The Boeing 737 seemed a bit elderly, but we got there.
Check-in at Belgrade was quick and efficient, but not friendly.
To quote someone who would know... “JAT is a basket case” so it may be privatised.
It was the Yugoslav state carrier, but of course now it competes with Montenegrin Airlines, BiH Airlines, Croatian Airlines, Adria and even Macedonian. Crowded wee marketplace...
- Business Travel
- Budget Travel
Nikola Tesla Airport
Nikola Tesla Airport functioned pretty well on my 2 visits. Passport control was reasonably quick on arrival and baggage delivery too. Beware rip off taxi drivers however. The fare to downtown should be €15. Try to get your hotel to send someone.
Departure was equally painless.
When I tried to sit at the bar to drink my espresso, the barista did tell me to go and sit somewhere else. Service without a smile...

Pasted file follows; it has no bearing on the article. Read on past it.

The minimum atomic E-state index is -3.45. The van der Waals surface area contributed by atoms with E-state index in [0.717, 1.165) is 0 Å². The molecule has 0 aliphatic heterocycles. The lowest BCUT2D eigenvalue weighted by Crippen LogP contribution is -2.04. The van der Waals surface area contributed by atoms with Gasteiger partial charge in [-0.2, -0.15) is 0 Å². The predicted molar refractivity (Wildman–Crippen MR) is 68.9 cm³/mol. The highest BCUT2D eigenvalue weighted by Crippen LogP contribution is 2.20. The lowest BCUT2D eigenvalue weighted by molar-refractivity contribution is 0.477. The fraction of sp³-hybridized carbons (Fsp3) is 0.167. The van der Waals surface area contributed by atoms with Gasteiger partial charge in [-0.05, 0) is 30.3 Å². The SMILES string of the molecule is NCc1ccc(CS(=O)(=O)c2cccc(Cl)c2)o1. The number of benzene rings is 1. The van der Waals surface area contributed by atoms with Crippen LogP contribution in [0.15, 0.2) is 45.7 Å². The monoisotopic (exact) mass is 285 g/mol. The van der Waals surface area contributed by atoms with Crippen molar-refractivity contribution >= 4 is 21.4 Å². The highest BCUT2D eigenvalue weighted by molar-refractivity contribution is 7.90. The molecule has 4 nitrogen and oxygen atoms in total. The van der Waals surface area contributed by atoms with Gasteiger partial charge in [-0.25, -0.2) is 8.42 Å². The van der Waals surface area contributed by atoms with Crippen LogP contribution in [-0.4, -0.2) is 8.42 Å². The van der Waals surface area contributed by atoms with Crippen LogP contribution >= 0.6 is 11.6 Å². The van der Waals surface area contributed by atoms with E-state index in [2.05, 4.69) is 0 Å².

When I tried to buy an expensive bottle of Serb wine in duty free, the assistant helpfully flagged up that I might lose it at security in transit at Amsterdam. That’s good service.
Surprisingly, there is no airport hotel.
- Business Travel
- Budget Travel
Us valiant VTers (12 of us, led by Keti) took the trolleybus from the city centre out to Šumice for dinner at Sindjelic. We had Keti (who is Serb) to keep us right, and show us how to get tickets - at a newspaper kiosk in advance.
Then you have to cancel the ticket in a machine on the bus.
All very easy, cheap and painless. The locals are obviously not used to seeing touroids on their buses, so we were objects of curiousity. Took about 30 minutes.
On the way back Fergie (VTer Planxty) and I got the last bus - slightly nervy standing in the “burbs at 11.30 pm on our own and “out of place”. We had no problems at all - either there or in the city centre walking back to our hotels.
- Road Trip
- Budget Travel
Booked my car with Sixt via argusrentals.com.
They were friendly, helpful and efficient. The location is downtown, and convenient - 5 minutes walk from Skadarlija.
Cost me £236 for 6 days, including excess insurance. £39 per day. That was for a Renault Megane 1.6.
They are at Žorža Klemensoa 19 - its the Renault dealership.
- Road Trip
Belgrade’s Nikola Tesla Airport is located about 18km from the centre of the city.